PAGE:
Tuesday, June 9, 2015

Warning. Beware of misleading medical information on the Internet

While doing some research for another blog post, I came across a website for a company that makes private-label bottled water. One section of the site described the different kinds of bacteria such as aerobes which need oxygen to survive, strict anaerobes which are killed in the presence of oxygen, and facultative anaerobes which usually prefer oxygen but can survive without it if necessary.

So far so good. However, the next paragraph reads as follows:

The most virulent and destructive pathogens that affect mankind generally fall into the “strict anaerobe” category. They include bacteria like Staphylococcus aureus, Streptococcus pneumoniae, Clostridium botulinum and Escherichia coli.

This is wrong. Except for Clostridium botulinum, the organism that causes botulism, the other bacteria are aerobic. Staphylococcus aureus can be nasty, particularly if it's methicillin-resistant (MRSA), but Streptococcus pneumoniae is not particularly virulent, and Escherichia coli, while a common cause of wound infections after bowel surgery, is part of the normal flora of the large intestine.

As wrong as that bacteriology lesson was, it pales in comparison to a more than 700 word essay on why you should drink warm water instead of cold.

If you have a few minutes, you should read it because nearly every sentence contains misinformation. Let me share a few of the highlights with you.

The consumption of warm water increases the tightening of the intestines, which optimizes elimination. Utter nonsense. By the time the warm water reaches the intestine, especially the colon, it would be at body temperature.

A very warm cup of water in the morning can help cleanse your body by flushing out toxins. The toxins — it’s always the toxins.

Adding ice to processed cold water will strip it of natural-containing minerals … as these minerals are essential to keeping the digestive tract healthy. If ice strips the water of “natural-containing minerals,” wouldn’t those minerals still be dispersed in the water?

Warm water, considered [by whom?] to be nature’s most powerful home remedy, can help alleviate pain from menstruation to headaches. What would be the mechanism for relieving pain in those two rather divergent areas?

Warm water increases body temperature, which therefore increases the metabolic rate. An increase in metabolic rate allows the body to burn more calories. A single glass of warm water is unlikely to have any effect on the body's temperature or metabolic rate. If you drank enough cold water to make you shiver, that would have a more profound effect on the metabolic rate. Want proof? Read this.

Drinking a glass of warm water and a lemon will help break down the adipose tissue, or body fat, in your body. Ich don’t think so.

Premature aging is a woman’s worst nightmare, but luckily, this can be prevented by drinking warm water. No evidence is provided.

A clinical nutritionist and media health expert says have warm water, as drinking straight hot water can potentially be damaging to tissue in the mouth and esophagus. This is about the only piece of sound advice in the entire article.

If you want to drink warm water, I suppose it will not hurt you, but don't be disappointed if your intestines don’t tighten and you don't lose weight.


Les said...

The "cold water is bad for you" argument has been going around since at least the '80s. I'd never heard of it until I was in grad school and the Italian and French students and postdocs wouldn't drink the cold water offered in restaurants because cold water was bad for the stomach. I could never get them to tell me exactly why it was bad, other than it would somehow "shock" the stomach. I thought drinking warm water would be bad for my stomach since we were in Galveston, TX when it was 95 degrees with 70-80% humidity outside.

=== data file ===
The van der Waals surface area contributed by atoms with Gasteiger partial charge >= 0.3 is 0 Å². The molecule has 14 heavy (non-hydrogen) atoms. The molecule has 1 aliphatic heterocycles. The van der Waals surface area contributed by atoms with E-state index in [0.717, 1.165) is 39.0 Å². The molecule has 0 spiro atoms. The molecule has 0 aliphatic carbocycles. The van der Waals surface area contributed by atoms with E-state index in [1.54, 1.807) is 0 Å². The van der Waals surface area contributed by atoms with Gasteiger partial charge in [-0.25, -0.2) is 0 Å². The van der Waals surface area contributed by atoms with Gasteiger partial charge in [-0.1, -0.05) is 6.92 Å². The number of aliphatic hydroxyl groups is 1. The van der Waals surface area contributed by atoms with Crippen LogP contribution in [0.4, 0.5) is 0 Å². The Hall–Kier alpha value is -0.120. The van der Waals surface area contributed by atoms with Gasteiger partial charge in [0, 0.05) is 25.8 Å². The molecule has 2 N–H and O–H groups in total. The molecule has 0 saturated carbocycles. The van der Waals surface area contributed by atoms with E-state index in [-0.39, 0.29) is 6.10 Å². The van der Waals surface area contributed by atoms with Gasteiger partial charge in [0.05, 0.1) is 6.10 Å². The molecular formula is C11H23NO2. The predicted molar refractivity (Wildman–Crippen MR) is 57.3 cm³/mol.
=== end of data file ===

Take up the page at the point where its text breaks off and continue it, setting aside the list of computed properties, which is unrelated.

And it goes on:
My very health conscious friends, who would probably take the articles you linked to very seriously, tell me that it's bad to drink liquids with meals since liquids will dilute stomach acid leading to incomplete digestion and malabsorption of nutrients. These are the same folk who claim canola oil is a poison and that everyone should probably be on a gluten free diet since all of the wheat grown today is genetically modified. Sometimes it's best to smile, nod my head and say NOTHING.

Skeptical Scalpel said...

Les, thanks. The Internet is a fountain of misinformation. The warm water thing just was over the top even for the Internet.

frankbill said...

Many of the sites that give misinformation are trying to sell you something. One of the biggest one is Adrenal fatigue.

Skeptical Scalpel said...

Adrenal fatigue? I'll have to investigate.

Anonymous said...

Adrenal fatigue. There is a surgeons' office that just "diagnosed this". Scary ...

frankbill said...

If adrenal fatigue was a real then I would think it would be common among surgeons.

Skeptical Scalpel said...

And race car drivers and fighter pilots.

PGYx said...

Agree with your comments, but I drink room temp water (or warm water during the Midwest's impossibly frigid winters) because cold water makes me feel uncomfortably cold. It may increase my metabolism by making me shiver but I don't care because I'm slim enough and frankly would live year-round wrapped in an electric heating blanket and submerged in a vat of 110 degree F water if society and the laws of physics would allow it.

I love to guzzle 16 oz of room temp water at once, but it takes me forever to finish a glass of cold water. In traditional Chinese medicine room temp or slightly warmed water is recommended, but I don't know why.

Skeptical Scalpel said...

PGYx, thanks for commenting. I have no problem with people like you who simply prefer room temperature water. My issue was with the outrageous and unsupported claims of health benefits from drinking warm water.

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